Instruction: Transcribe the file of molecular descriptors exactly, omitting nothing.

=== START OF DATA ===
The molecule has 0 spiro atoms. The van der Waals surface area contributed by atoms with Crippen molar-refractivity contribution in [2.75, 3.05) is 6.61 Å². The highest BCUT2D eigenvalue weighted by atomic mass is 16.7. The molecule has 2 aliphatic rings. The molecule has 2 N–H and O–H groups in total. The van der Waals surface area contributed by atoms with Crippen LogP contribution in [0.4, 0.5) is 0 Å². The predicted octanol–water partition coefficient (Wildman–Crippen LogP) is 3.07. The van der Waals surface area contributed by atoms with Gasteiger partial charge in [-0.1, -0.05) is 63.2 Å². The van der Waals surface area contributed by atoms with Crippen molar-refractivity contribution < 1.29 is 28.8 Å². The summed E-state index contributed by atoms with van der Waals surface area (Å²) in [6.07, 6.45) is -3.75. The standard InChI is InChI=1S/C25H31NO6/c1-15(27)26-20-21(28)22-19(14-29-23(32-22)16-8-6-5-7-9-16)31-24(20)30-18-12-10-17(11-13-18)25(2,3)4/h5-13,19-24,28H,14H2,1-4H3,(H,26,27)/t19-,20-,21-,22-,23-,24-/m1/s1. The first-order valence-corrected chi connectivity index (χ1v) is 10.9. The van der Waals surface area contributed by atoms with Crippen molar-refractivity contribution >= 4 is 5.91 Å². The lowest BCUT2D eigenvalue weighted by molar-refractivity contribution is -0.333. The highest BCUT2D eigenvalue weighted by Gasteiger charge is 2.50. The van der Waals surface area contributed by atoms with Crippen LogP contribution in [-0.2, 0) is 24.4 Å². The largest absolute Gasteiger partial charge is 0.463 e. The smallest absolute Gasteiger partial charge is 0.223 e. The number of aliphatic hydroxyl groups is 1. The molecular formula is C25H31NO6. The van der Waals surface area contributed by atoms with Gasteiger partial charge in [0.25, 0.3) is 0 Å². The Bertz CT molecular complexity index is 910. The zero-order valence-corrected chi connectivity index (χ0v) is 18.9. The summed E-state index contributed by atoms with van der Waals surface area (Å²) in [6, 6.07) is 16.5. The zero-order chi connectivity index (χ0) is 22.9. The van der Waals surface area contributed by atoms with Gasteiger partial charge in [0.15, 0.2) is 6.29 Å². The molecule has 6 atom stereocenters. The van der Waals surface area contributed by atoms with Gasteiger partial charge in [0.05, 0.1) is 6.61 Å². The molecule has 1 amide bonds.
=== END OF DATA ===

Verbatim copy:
The molecule has 0 spiro atoms. The van der Waals surface area contributed by atoms with Crippen molar-refractivity contribution in [2.75, 3.05) is 6.61 Å². The highest BCUT2D eigenvalue weighted by atomic mass is 16.7. The molecule has 2 aliphatic rings. The molecule has 2 N–H and O–H groups in total. The van der Waals surface area contributed by atoms with Crippen LogP contribution in [0.4, 0.5) is 0 Å². The predicted octanol–water partition coefficient (Wildman–Crippen LogP) is 3.07. The van der Waals surface area contributed by atoms with Gasteiger partial charge in [-0.1, -0.05) is 63.2 Å². The van der Waals surface area contributed by atoms with Crippen molar-refractivity contribution < 1.29 is 28.8 Å². The summed E-state index contributed by atoms with van der Waals surface area (Å²) in [6.07, 6.45) is -3.75. The standard InChI is InChI=1S/C25H31NO6/c1-15(27)26-20-21(28)22-19(14-29-23(32-22)16-8-6-5-7-9-16)31-24(20)30-18-12-10-17(11-13-18)25(2,3)4/h5-13,19-24,28H,14H2,1-4H3,(H,26,27)/t19-,20-,21-,22-,23-,24-/m1/s1. The first-order valence-corrected chi connectivity index (χ1v) is 10.9. The van der Waals surface area contributed by atoms with Crippen molar-refractivity contribution >= 4 is 5.91 Å². The lowest BCUT2D eigenvalue weighted by molar-refractivity contribution is -0.333. The highest BCUT2D eigenvalue weighted by Gasteiger charge is 2.50. The van der Waals surface area contributed by atoms with Crippen LogP contribution in [-0.2, 0) is 24.4 Å². The largest absolute Gasteiger partial charge is 0.463 e. The smallest absolute Gasteiger partial charge is 0.223 e. The number of aliphatic hydroxyl groups is 1. The molecular formula is C25H31NO6. The van der Waals surface area contributed by atoms with Gasteiger partial charge in [0.25, 0.3) is 0 Å². The Bertz CT molecular complexity index is 910. The zero-order valence-corrected chi connectivity index (χ0v) is 18.9. The summed E-state index contributed by atoms with van der Waals surface area (Å²) in [6, 6.07) is 16.5. The zero-order chi connectivity index (χ0) is 22.9. The van der Waals surface area contributed by atoms with Gasteiger partial charge in [0.15, 0.2) is 6.29 Å². The molecule has 6 atom stereocenters. The van der Waals surface area contributed by atoms with Gasteiger partial charge in [0.05, 0.1) is 6.61 Å². The molecule has 1 amide bonds.